By Kevin Kelley
Recognition of other persons’ gifts and the willingness to take chances were among the themes spoken of during the Westlake High School class of 2014’s commencement ceremony, held June 7 at Cleveland State University’s Wolstein Center. Principal Tim Freeman thanked the class of 2014 for the leadership they showed in dealing with the change of moving into the new high school building, which opened at the start of their senior year.
“Believe me, it really made a difference with the students that will follow you.”
The class of 2014’s collective identity was best exemplified in September, when students selected Holly Thomas and Jacob Cox, both special needs students, as homecoming king and queen. After reading a message of thanks from Cox and his parents, Freeman said the episode represented something special about the class of 2014.
“You often place the needs of others ahead of your own,” Freeman told graduates. “This is a unique trait these days.”
Superintendent Dan Keenan noted that, like the graduating seniors, he too was moving on to new things.
Keenan, who will leave at the end of July, said the graduates represented the school district and community with poise, character and class. He added that members of the class of 2014 were especially appreciative of each others strengths.
“Continue to keep your eyes open on the strengths of people, and not their deficits, and you’ll experience the joy of being ‘all in,’” Keenan told the graduates.
Keenan quoted from Theodore Roosevelt’s 1910 “Man in the Arena” speech, in which the former president argued the one who makes bold attempts, even if they end in failure, is greater than the critic.
“I can’t wait to see the arenas that you choose to enter as you move forward,” Keenan said.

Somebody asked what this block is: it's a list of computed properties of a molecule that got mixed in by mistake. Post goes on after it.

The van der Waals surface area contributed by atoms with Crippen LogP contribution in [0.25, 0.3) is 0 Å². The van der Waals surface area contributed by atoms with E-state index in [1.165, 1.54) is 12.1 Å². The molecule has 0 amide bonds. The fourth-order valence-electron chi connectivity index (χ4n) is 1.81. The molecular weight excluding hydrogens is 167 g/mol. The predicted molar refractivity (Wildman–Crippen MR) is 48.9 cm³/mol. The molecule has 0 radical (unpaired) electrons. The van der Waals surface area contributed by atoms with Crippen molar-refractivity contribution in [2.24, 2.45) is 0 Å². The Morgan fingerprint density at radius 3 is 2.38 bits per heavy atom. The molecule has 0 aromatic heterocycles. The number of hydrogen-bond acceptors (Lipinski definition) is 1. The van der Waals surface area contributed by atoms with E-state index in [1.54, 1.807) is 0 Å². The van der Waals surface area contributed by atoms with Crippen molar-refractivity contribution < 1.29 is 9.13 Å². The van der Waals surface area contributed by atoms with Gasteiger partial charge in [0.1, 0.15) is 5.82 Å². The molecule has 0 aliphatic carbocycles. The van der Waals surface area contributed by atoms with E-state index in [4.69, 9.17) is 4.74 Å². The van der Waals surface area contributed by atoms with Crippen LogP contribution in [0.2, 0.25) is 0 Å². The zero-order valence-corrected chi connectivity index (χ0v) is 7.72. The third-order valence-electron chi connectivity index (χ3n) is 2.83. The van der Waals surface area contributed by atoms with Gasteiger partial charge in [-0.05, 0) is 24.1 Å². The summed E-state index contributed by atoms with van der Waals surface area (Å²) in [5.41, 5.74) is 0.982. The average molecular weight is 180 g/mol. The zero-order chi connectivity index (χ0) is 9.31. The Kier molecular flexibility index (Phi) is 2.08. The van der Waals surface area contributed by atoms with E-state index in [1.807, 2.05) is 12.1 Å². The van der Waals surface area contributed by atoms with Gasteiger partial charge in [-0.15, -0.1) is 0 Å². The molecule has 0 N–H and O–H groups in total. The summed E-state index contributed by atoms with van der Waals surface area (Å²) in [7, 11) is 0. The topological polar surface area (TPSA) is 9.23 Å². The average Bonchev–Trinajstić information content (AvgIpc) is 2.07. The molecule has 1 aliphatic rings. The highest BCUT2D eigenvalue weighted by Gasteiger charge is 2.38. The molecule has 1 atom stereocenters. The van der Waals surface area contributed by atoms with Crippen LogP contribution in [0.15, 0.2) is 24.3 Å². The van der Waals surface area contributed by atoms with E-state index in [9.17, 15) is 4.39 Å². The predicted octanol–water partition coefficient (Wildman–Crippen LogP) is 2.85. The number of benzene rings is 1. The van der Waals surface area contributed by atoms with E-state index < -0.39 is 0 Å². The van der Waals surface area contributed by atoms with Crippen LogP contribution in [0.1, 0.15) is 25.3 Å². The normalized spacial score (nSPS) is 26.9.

Senior class President Allyson Pesta said people often settle for being average due to the fear of failure. But it’s from both opportunities and failure that people grow, she said.
“Sometimes our desires for perfection create this fear of failure, halting us from achieving greatness,” she said. “It’s time to put away our desires for perfection and simply live.”
Pesta told her classmates to engage with people, not their Twitter feeds, and give others a true picture of who they are, not what their Instagram accounts portray.
Pesta also encouraged graduates to keep the focus on others, not oneself. “Imagine the difference you can make if you let your actions glorify others rather than yourself,” she said.
Student speaker Eleni Packis compared the class of 2014’s journey to the changes in television during their lives. They watched simplistic children’s shows such as “Barney” as youngsters. But by their high school years, they were watching high-definition programming.
“Think of it this way: After all this time of having standard definition cable television minds, our lives are finally switching over to Netflix,” Packis said. “Suddenly, opportunities we’ve only dreamed about are available, like all the seasons of ‘Breaking Bad’ at the touch of a button.”
She concluded her talk by reminding her classmates if they don’t like the direction their life is heading, they can always change the channel.
Evie Kennedy, another student speaker, recounted the numerous times she had been called upon to stand up before others, either in the classroom or on a stage. The simple action of standing up is not a skill emphasized in today’s schools, she said. But the act of standing up has played a central role in her life, Kennedy said. She challenged each of her classmates to, “at some point in your life, create a situation worth standing for.”
Literature teacher Amy Klenz, the high school’s exemplary educator of the year, told students that life is like a story in that it consists of a series of choices. This generation, she said, has amazing technological tools to tell their stories, like Facebook and Twitter.
“So as you construct this story of yours,” Klenz told graduates, “I would remind you that all stories come down to two things: good versus evil, and humanity’s perpetual mistake – pride.” She told graduates that, when facing a dilemma, they should choose the better answer, not the one that can merely be defended.
“As you go out into this terrifying, incredible world that provides us as much beauty as it does suffering,” Klenz said, “remember that even though you are but one part of it, you can make choices to open others up to its beauty and to be a comfort to those who suffer.”